Here’s a tip for all future brides and grooms… if you’re sending out invitations or save the dates – do it all in one go. We DIY’d our Save the Dates and addressing the envelopes was taking longer than I expected. I was too eager to send them out and so I sent a first batch out in the post whilst there were still many more waiting to be finished at home on the lounge floor. Definitely not a good idea if you don’t want your Grandma to phone your Dad in a panic thinking she’d not been invited to the wedding. Lesson learned: our invites will be sent out all in one go (when, you know… we get around to making them). We decided to only send Save the Dates to those we were inviting to the whole wedding, excluding evening guests.
I could write a whole blog post on putting together the guestlist but I’m sure if you’re already planning your wedding, you’ve already given it a lot of thought and have heard hundreds of stories about the trials and tribulations of the task from other couples. It’s tough. I think it’s safe to say there are several stages of thought:
1. This is our wedding. We’ll invite who we like and those that don’t like it can learn to deal with it.
2. Oh, wow. Numbers sure do add up quickly. My family is much bigger than I thought.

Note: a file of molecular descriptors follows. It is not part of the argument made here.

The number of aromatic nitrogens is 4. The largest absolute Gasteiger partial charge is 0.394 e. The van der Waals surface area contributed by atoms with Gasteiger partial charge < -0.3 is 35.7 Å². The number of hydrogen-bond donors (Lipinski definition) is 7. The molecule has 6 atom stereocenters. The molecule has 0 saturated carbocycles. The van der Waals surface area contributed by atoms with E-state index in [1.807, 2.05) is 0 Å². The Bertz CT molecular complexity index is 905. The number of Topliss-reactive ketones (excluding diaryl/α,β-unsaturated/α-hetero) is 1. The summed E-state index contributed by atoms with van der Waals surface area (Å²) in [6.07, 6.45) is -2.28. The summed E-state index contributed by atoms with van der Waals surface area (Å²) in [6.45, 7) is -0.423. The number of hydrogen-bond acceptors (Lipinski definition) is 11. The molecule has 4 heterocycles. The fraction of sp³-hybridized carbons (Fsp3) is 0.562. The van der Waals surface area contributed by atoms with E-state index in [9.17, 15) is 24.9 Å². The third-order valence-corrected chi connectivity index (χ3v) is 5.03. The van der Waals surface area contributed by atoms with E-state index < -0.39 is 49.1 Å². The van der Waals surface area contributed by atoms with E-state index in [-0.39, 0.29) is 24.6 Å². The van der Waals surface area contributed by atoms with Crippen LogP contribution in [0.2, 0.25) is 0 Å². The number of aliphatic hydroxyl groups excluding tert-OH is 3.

3. We’ve hit venue capacity and there isn’t room for our friends. We might need to re-prioritise.
4. If I invite one cousin, do I have to invite all my cousins?
5. We definitely want children at the wedding.
6. We’re going to have to set an age limit. We can’t invite everyone’s children. Maybe we say children under the age of (insert arbitrary age limit here).
7. This is our wedding. We’ll invite who we like and those that don’t like it can learn to deal with it.
8. Now I feel bad. Maybe we could invite them just to the evening?
9. We should have just eloped.
10. We could still elope…
11. No. This is our wedding. We’ll invite who we like and those that don’t like it can learn to deal with it.
12. Oh wait… But I really should invite…
I imagine (or I hope!) this is the same for most couples. I’m refusing to think about the seating plan drama we have yet to come ahead. Or the fact Jim hasn’t got anything to wear yet. Or that we haven’t sourced flowers. Or food. Or written our ceremony. Deep breaths. This is going to be a very busy few months!